Survival Story

Radioactive iodine treatment 

Radioactive iodine can be used as a radiation treatment for thyroid cancer, since the thyroid gland in particular takes up iodine in the body. The cancer cells take up radioactive iodine (called iodine–131) which causes the cancer cells to die. It is usually given to destroy remaining thyroid cells, not removed by surgery and any that may have spread. 
Radioactive iodine treatment is an option for people with the papillary and follicular types of thyroid cancer and often starts at least 4-5 weeks after surgery.

For women who are pregnant and those who are breastfeeding, radioactive iodine treatment is not suitable. Your doctor will recommend stopping radioactive iodine treatment, before starting treatment.
Guide for people considering radioactive iodine treatment 
Preparing for radioactive treatment 
  • For about 2 weeks before treatment, you will need to avoid foods high in iodine such as seafood, iodised salt, some dairy food and any food coloured pink with the additive E127. You need to have a low iodine diet because too much iodine in your body can stop the treatment working well. Your cancer care team will provide you with advice on foods to avoid.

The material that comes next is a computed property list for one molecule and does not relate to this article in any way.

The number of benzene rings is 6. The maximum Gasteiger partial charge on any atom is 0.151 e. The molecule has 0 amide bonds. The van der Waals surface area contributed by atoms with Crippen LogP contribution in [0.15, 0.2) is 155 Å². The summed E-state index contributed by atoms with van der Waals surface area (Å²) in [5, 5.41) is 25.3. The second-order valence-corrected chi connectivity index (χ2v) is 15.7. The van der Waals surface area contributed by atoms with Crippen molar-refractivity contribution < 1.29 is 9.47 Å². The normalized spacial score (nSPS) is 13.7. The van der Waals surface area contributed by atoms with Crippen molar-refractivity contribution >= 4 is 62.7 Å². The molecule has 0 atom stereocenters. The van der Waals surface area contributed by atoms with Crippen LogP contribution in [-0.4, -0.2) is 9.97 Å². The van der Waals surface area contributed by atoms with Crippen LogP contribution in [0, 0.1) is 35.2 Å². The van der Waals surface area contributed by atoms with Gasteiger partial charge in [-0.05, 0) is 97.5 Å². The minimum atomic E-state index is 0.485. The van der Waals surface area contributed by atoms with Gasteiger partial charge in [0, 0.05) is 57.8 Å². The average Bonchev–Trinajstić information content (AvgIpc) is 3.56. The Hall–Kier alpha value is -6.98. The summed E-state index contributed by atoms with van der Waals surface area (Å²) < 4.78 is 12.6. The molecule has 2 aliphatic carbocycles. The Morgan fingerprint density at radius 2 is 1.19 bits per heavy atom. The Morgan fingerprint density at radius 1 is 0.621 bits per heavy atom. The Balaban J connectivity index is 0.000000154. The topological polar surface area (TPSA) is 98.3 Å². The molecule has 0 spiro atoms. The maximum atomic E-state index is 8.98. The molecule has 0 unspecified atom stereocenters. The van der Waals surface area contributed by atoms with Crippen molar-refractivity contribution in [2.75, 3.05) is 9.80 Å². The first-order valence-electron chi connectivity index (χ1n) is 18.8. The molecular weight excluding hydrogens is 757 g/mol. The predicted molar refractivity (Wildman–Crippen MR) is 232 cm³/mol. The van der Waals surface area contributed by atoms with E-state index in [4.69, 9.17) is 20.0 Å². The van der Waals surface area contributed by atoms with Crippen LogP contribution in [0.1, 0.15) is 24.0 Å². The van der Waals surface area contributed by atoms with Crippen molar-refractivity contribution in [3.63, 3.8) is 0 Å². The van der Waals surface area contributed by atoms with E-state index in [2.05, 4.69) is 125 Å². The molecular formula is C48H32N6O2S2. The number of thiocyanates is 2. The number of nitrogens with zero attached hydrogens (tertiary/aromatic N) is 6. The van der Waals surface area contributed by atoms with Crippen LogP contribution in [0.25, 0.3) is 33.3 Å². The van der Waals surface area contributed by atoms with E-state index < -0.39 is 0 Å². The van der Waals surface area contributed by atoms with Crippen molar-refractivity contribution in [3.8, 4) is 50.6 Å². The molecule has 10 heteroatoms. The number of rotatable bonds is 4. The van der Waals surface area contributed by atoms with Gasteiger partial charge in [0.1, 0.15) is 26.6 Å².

• You will need to either stop taking thyroid hormone replacement pills temporarily, or have injections of thyroid stimulating hormone (Thyrogen) while taking the hormone replacement. This is to increase the thyroid stimulating hormone in your body, and your cancer care team will discuss the best option available for you. 

  • If you have the option of stopping thyroid hormone replacement during the preparation, there may be some side effects due to hypothyroidism such as tiredness.

After radioactive iodine treatment 
  • After the radioactive iodine treatment, you will have a full body radioisotope scan using a small amount of radioactive liquid. The scan can help detect if any cancer cells are left or if the cancer has spread. The scan is painless and causes few side effects, and you will not be radioactive after the scan.

  • At home you may need to continue safety measures such as sleeping alone, washing your clothes separately and preparing your own food. You may be advised to sit to pass urine, shut the lid and flush the toilet several times.

  • You may be advised to take precautions to avoid pregnancy for a while after treatment, If you or your partner want to have a baby after radioactive iodine treatment, you should talk to your doctor for advice about suitable timing.